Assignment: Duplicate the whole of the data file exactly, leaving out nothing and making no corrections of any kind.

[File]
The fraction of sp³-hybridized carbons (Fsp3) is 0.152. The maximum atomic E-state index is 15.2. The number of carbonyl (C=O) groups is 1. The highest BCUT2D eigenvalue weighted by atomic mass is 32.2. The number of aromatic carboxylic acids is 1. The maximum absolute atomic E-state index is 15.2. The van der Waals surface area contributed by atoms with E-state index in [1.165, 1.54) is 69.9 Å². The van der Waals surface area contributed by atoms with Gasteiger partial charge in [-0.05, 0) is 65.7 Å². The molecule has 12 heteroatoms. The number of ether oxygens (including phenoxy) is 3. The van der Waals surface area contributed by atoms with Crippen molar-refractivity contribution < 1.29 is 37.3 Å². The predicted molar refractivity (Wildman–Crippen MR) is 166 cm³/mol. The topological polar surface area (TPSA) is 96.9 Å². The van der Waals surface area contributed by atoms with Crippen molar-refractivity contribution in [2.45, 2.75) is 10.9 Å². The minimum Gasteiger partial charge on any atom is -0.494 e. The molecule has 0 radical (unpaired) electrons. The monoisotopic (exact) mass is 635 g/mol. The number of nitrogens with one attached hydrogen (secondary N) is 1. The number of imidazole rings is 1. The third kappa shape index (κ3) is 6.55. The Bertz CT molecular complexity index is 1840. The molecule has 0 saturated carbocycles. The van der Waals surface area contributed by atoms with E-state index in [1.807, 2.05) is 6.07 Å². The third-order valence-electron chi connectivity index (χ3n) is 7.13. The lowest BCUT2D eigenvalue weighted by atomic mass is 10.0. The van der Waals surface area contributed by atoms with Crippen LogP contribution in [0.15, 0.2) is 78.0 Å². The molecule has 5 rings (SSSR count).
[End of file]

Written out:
The fraction of sp³-hybridized carbons (Fsp3) is 0.152. The maximum atomic E-state index is 15.2. The number of carbonyl (C=O) groups is 1. The highest BCUT2D eigenvalue weighted by atomic mass is 32.2. The number of aromatic carboxylic acids is 1. The maximum absolute atomic E-state index is 15.2. The van der Waals surface area contributed by atoms with E-state index in [1.165, 1.54) is 69.9 Å². The van der Waals surface area contributed by atoms with Gasteiger partial charge in [-0.05, 0) is 65.7 Å². The molecule has 12 heteroatoms. The number of ether oxygens (including phenoxy) is 3. The van der Waals surface area contributed by atoms with Crippen molar-refractivity contribution < 1.29 is 37.3 Å². The predicted molar refractivity (Wildman–Crippen MR) is 166 cm³/mol. The topological polar surface area (TPSA) is 96.9 Å². The van der Waals surface area contributed by atoms with Crippen molar-refractivity contribution in [2.45, 2.75) is 10.9 Å². The minimum Gasteiger partial charge on any atom is -0.494 e. The molecule has 0 radical (unpaired) electrons. The monoisotopic (exact) mass is 635 g/mol. The number of nitrogens with one attached hydrogen (secondary N) is 1. The number of imidazole rings is 1. The third kappa shape index (κ3) is 6.55. The Bertz CT molecular complexity index is 1840. The molecule has 0 saturated carbocycles. The van der Waals surface area contributed by atoms with E-state index in [1.807, 2.05) is 6.07 Å². The third-order valence-electron chi connectivity index (χ3n) is 7.13. The lowest BCUT2D eigenvalue weighted by atomic mass is 10.0. The van der Waals surface area contributed by atoms with Crippen LogP contribution in [0.15, 0.2) is 78.0 Å². The molecule has 5 rings (SSSR count).